bankruptcy in March 2002 and stopped operating shortly thereafter. A year later, on March 19, 2003, Yates filed for
bankruptcy in the Bankruptcy Court for the District of Maryland, which granted his discharge in June 2003. The D.C. government then filed an adversary proceeding seeking a determination that certain debts owed by Yates were non-dischargeable under 11 U.S.C.
§ 523(a)(2), which excepts from discharge debts obtained by fraud, and § 523 (a)(7), which excepts from discharge penalties and fines owed to a governmental unit. Yates, in turn, sought to enjoin the
D.C. government from continuing its prosecution of the Superior Court civil action and from enforcing the surety bond obligation
imposed in that action.
In October 2003 the bankruptcy court
entered a preliminary injunction that barred the D.C. government from conditioning any license or employment opportunity of Mr. Yates based upon his payment or nonpayment or on the posting of the aforementioned surety bond for the benefit of any consumer injured, as defined in the [Superior Court's] Preliminary Injunction, to the extent such payment, nonpayment, or bond requirement relates to any claims arising prior to March 19, 2003, which have been discharged by the discharge order entered herein unless and until any and all of such claims are determined herein to be nondischargeable. J.A. 103 (emphasis added). The bankruptcy court's injunction
further stated that the D.C. government was not "enjoined from continuing to prosecute" the civil action in Superior Court or from "enforcing the [Superior Court's] Preliminary Injunction . . . as it relate[s] to the posting of a surety bond for the benefit of any consumer injured . . . in regard to a claim against the debtor that has arisen, or may arise, subsequent to March 19, 2003." 104. In March 2004 the D.C. government entered a stipulation with Yates under which it agreed to dismiss with prejudice its claim in the bankruptcy proceeding that Yates's debts were nondischargeable under the fraud exception, § 523(a)(2). The J.A. 103-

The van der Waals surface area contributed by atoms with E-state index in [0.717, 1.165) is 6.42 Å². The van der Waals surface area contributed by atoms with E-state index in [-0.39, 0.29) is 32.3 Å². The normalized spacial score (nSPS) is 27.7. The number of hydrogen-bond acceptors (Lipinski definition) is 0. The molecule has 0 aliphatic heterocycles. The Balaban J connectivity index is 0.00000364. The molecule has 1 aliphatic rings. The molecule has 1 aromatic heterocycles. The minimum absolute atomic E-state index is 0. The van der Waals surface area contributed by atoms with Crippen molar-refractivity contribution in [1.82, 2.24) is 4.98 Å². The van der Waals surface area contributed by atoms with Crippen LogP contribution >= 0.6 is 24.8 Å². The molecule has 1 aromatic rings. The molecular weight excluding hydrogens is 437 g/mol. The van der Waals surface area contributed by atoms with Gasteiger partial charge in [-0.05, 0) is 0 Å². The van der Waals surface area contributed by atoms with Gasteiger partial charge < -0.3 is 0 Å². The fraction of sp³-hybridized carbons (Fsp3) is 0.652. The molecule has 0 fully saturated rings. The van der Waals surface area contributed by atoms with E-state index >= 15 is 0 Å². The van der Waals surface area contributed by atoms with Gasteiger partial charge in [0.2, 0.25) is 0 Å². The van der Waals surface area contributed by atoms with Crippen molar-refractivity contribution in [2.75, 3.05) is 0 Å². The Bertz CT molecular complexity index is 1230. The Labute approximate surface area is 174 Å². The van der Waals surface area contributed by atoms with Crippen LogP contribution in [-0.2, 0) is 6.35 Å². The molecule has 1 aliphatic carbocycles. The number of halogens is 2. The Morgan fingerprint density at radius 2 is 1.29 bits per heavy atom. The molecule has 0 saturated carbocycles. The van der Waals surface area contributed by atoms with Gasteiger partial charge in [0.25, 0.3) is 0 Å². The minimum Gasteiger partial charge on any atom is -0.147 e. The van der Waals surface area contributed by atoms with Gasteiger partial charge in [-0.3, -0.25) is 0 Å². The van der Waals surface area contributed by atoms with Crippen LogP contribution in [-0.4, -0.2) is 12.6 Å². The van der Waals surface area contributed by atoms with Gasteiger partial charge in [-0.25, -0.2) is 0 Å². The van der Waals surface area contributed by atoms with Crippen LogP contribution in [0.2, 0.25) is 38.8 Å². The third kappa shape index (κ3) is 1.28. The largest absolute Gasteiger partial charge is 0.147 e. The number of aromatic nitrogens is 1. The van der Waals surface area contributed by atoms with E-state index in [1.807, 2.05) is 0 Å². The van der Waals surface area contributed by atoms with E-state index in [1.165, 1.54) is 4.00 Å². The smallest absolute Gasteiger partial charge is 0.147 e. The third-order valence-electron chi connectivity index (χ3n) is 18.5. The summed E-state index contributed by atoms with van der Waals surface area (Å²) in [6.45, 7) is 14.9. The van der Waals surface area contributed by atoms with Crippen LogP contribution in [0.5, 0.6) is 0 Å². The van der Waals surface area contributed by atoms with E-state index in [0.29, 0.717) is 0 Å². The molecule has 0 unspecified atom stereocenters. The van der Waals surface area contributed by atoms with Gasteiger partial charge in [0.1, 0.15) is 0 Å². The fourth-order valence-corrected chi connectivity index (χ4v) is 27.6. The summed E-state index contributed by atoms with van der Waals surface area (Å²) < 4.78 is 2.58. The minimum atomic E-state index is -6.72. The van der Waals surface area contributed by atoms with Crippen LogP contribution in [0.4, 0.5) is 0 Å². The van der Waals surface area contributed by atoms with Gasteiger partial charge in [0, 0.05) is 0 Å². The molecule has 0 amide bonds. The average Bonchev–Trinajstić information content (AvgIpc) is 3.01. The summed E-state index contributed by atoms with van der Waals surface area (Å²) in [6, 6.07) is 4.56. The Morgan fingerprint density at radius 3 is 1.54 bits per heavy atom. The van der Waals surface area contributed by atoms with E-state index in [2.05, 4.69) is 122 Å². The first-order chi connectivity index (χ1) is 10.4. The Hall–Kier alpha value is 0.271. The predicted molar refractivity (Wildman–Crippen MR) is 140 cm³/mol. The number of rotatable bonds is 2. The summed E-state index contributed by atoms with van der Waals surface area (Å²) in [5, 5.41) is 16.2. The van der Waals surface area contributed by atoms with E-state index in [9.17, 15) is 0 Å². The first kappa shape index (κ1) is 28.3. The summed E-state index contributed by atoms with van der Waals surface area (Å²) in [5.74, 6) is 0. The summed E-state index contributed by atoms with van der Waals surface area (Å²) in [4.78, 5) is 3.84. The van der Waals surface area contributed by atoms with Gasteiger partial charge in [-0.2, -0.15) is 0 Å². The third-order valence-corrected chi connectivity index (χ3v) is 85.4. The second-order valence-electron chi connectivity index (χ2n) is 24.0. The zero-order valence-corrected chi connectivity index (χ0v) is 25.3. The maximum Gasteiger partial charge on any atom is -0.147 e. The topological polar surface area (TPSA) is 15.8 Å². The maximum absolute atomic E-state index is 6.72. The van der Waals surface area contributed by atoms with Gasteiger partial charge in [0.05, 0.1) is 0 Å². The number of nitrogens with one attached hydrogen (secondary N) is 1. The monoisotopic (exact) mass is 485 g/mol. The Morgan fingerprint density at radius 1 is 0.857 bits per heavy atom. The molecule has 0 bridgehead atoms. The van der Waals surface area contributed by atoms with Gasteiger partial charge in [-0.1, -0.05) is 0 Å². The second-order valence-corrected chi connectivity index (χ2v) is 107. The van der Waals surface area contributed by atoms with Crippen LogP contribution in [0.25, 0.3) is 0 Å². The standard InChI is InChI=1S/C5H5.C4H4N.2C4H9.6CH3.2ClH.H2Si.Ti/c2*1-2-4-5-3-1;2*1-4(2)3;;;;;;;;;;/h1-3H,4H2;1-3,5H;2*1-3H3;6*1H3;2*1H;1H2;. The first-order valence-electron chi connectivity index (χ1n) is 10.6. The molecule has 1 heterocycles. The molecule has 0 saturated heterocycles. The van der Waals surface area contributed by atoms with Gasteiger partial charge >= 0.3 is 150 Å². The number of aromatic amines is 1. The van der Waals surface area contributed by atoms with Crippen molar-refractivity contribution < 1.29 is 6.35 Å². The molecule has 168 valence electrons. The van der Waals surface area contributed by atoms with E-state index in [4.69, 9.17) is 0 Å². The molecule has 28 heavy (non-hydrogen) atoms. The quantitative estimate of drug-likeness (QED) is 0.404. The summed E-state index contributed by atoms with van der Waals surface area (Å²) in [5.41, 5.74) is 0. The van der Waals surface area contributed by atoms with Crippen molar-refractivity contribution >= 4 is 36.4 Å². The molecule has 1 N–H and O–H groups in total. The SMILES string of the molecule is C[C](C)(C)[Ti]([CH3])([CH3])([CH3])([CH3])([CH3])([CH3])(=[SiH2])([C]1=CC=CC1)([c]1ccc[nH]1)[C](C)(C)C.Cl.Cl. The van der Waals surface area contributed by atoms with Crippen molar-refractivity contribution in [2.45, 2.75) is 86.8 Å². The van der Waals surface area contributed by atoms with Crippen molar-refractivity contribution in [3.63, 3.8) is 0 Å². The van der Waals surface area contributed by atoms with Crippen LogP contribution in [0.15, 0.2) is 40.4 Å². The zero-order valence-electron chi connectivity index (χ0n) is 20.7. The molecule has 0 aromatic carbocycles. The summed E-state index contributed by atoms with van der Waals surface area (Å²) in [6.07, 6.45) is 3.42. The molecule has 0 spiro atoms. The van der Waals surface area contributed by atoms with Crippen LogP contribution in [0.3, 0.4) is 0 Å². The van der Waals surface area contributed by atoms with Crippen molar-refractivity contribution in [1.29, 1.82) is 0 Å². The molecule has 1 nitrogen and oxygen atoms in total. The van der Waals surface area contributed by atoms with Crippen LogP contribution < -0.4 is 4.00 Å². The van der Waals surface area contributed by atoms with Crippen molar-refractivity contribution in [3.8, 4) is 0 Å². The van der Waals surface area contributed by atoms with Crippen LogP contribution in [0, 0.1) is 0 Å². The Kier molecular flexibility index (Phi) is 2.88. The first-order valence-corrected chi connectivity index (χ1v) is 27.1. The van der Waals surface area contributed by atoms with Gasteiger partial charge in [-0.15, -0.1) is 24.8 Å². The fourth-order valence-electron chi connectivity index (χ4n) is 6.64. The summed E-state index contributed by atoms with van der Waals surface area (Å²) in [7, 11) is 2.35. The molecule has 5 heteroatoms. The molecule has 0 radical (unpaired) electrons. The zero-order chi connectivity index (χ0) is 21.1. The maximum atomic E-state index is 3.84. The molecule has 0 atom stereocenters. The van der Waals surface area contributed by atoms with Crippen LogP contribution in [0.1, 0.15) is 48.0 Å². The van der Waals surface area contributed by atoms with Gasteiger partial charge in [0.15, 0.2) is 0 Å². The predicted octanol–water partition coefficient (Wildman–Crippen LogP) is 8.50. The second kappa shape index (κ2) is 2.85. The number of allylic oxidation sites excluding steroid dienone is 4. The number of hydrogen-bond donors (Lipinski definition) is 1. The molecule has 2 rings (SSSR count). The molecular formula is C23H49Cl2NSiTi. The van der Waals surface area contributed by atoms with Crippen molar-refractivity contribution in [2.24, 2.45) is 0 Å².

stipulation also provided that the government would dismiss without prejudice its claim under the government penalties exception, § 523(a)(7). Yates then filed a motion in limine in the D.C. Superior Court civil action arguing that the dismissal of the § 523(a)(2) 5
claims in the bankruptcy court precluded the D.C. government from introducing any evidence of fraud in the Superior Court action. The Superior Court denied this motion in May 2004. J.A. 124-25.
Next, in a July 2004 order the bankruptcy court denied Yates's request to permanently enjoin the Superior Court action and instead allowed that action to go forward subject to the terms of the October 2003 preliminary injunction. The bankruptcy court also stated that whether the relief sought in the civil action was nondischargeable could be determined after any such relief was
actually awarded. Yates then moved in the bankruptcy court for an
injunction barring the introduction of fraud evidence in the D.C. Superior Court action. The bankruptcy court denied the motion,
reasoning that the dismissal of the § 523(a)(2) claims did not constitute a determination that no fraud existed, but instead only precluded the D.C. government from arguing that any debt owed by Yates was non-dischargeable under § 523(a)(2). court and Fourth Circuit affirmed. Both the district